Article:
Difficult people are, lets face it, difficult to deal with! We have all experienced them at work, or in our personal lives.
They are the people who stifle our creativity, stonewall our ideas and ooze negativity. They are the aggressive ones, the defensive ones and the ones who avoid us.
More importantly, they are the people who cause us to act in a defensive and reactive manner – a manner we often regret.
In my coaching business, discussions around dealing with difficult people are one of the most common concerns I encounter.
So this got me thinking, why are difficult people difficult?
Why are difficult people difficult?
Lets take a moment to consider Marcus, an executive at a leading financial services firm. Marcus is known for his overt displays of, as he calls it, ‘passion’ and ‘drive’ for his role. He is your typical fist thumping, finger pointing, high volume character. The people who work for him are intimidated and those more senior have learnt to leave him alone.
It is easy to view Marcus as a difficult person as his impact is very real, with high staff turnover, whispers of bullying, and low levels of team engagement.
But if we were to look at Marcus from a different perspective and with a different lens we may start to notice that the displays of bravado and aggression are only the tip of the iceberg. Deeper, under the surface, may be many plausible reasons for the overt aggressive behaviour, such as insecurity, stress, family issues, financial concerns, depression, anxiety or a lack of competence in the role.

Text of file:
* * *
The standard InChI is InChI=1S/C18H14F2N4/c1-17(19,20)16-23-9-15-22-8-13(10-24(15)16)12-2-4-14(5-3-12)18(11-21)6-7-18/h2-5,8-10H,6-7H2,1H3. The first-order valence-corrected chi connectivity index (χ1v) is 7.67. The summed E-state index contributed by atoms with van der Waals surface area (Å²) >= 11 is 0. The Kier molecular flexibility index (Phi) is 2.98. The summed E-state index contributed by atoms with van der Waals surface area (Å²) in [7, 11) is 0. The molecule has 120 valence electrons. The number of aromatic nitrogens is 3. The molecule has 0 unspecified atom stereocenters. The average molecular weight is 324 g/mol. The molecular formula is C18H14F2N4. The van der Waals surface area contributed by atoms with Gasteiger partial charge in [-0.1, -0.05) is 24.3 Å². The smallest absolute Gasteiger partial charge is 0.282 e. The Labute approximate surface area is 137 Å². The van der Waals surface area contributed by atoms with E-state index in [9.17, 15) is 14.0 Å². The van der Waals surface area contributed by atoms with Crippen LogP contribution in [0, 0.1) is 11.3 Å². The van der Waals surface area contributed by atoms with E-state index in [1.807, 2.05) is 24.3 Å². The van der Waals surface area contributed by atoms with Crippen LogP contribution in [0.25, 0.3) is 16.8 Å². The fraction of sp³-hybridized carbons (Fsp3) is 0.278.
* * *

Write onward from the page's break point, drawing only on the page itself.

In other words, the behaviour we see is the complex result of many interrelated, unpredictable and constantly changing conditions.
Taking a systems perspective
Taking a systems perspective involves thinking in a holistic manner by observing the entire system, as opposed to seeing snapshots or discrete events with no interrelationship.
Peter Senge, in his book The Fifth Discipline: The Art and Practice of The Learning Organisation describes how our “mental models,” or personal paradigms, are often developed from our tendency to break down large problems into smaller manageable parts. In doing this, we end up mentally isolating events and actions, mostly because their causes and effects are often widely separated in time and space.
Getting back to our aggressive executive Marcus, we can see that a few interactions where the aggressive behaviour is observed can lead us to assume that Marcus is a difficult person.
Overall, it is very easy to tag someone as a difficult person, particularly when their view or way of doing things is very different to ours. However, from a systems perspective we can start to understand and uncover the complexity behind behaviour. Perhaps Marcus has some serious personal issues, maybe he is struggling at work, or he has simply learnt that way of reacting and responding works.
Does this mean we need to put up with those we find difficult to deal with? Absolutely not! It does, however, provide some mental space for dealing with different people and some perspective into why difficult behaviours are occurring.